Repairs refund dispute

Nigel asks:
(updated on Friday, July 17th 2020)

Between tenants we had repairs carried out to a toilet and laundry in our rental. The incoming tenants were informed - via our property manager - that the repair was going to take longer than planned due to unforeseen water damage.

The new tenants took occupancy of the property although the repair work was still ongoing. They are now retrospectively requesting a refund in rent on the grounds that the house they signed up to was not fully functional. There was still a functioning toilet and bathroom within the property. Are we as landlords obliged to reimburse rent?


Our Experts Answer:

It is the landlord’s responsibility to provide and maintain rental premises in a reasonable state of repair while a tenant is living in the property. If a landlord needs to enter the rental premises to carry out necessary repair work, such as water damage, they would need to give the correct notice of at least 24 hours. The repairs for this work should be done between 8am and 7pm.

If there is a dispute regarding ongoing repairs, the landlord (which sounds like the property manager in this case) should firstly speak to the tenant to try and reach an agreement. Both landlord and tenant should have previously reached an agreement in writing on how long the repairs will take and the impact of those repairs if they began before the commencement of the tenancy.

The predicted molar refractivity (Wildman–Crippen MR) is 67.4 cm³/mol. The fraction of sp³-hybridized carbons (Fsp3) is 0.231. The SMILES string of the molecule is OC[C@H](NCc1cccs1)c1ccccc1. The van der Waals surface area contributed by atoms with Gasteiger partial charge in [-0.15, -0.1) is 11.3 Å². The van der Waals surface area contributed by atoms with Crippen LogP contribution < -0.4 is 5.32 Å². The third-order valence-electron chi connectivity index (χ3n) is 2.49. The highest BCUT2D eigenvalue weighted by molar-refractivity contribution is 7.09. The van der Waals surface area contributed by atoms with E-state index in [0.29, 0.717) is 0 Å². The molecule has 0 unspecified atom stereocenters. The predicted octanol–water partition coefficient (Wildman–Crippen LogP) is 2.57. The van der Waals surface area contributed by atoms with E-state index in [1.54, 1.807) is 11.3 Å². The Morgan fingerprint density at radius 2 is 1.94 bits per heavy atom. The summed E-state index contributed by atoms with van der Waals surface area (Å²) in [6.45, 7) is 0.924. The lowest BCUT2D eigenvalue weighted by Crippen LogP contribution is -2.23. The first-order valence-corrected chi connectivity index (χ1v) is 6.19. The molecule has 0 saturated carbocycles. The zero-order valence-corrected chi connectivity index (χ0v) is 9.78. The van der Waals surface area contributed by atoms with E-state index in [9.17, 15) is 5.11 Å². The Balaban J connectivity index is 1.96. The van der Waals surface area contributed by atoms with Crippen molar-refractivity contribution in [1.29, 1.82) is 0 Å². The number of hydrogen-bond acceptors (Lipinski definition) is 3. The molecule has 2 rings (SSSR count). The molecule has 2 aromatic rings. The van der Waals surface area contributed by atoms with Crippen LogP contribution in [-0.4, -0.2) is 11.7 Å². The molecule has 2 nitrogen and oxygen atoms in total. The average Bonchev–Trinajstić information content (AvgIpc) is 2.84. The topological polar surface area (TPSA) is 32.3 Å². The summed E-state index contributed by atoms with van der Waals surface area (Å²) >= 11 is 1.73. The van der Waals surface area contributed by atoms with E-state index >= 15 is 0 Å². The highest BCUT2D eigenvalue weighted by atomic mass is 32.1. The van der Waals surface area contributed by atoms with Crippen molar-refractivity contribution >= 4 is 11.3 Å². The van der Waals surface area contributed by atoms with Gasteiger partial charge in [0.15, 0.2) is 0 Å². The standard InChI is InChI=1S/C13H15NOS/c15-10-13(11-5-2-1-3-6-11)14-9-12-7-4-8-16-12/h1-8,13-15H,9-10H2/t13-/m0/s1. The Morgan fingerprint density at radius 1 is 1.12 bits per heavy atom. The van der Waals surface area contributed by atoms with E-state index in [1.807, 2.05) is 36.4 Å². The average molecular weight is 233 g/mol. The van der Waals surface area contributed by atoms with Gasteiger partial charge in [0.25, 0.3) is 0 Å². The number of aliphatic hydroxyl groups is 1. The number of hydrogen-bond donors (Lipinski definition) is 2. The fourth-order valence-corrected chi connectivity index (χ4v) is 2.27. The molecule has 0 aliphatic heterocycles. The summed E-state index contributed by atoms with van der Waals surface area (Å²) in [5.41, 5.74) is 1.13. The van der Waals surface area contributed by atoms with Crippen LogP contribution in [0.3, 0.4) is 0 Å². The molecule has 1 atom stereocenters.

The initial agreement will be important to any future agreement and the outcome of this situation. As the repair work is taking longer than expected, a new agreement could be put in place. As a tenant pays rent in exchange for the full use of the property, a rent reduction could be considered while the tenant does not have full access during this timeframe.

It’s also worth noting that under the law, a tenant is “entitled to have quiet enjoyment of the premises without interruption by the landlord or anyone at the premises on the landlord’s behalf”. While the repairs are necessary, the landlord should consider the impact the repair work will have on the tenants “quiet enjoyment” and factor this into any new agreement with the tenant.

A rent reduction or any other arrangement needs to be negotiated and agreed in writing between both parties. If the dispute continues without an agreement able to be reached, either party can apply to the Tenancy Tribunal to have the matter resolved. Any agreements made in writing relating to this dispute will be required as evidence.

For more information on the Tenancy Tribunal, go to You can also subscribe to our e-newsletter Tenancy Matters here

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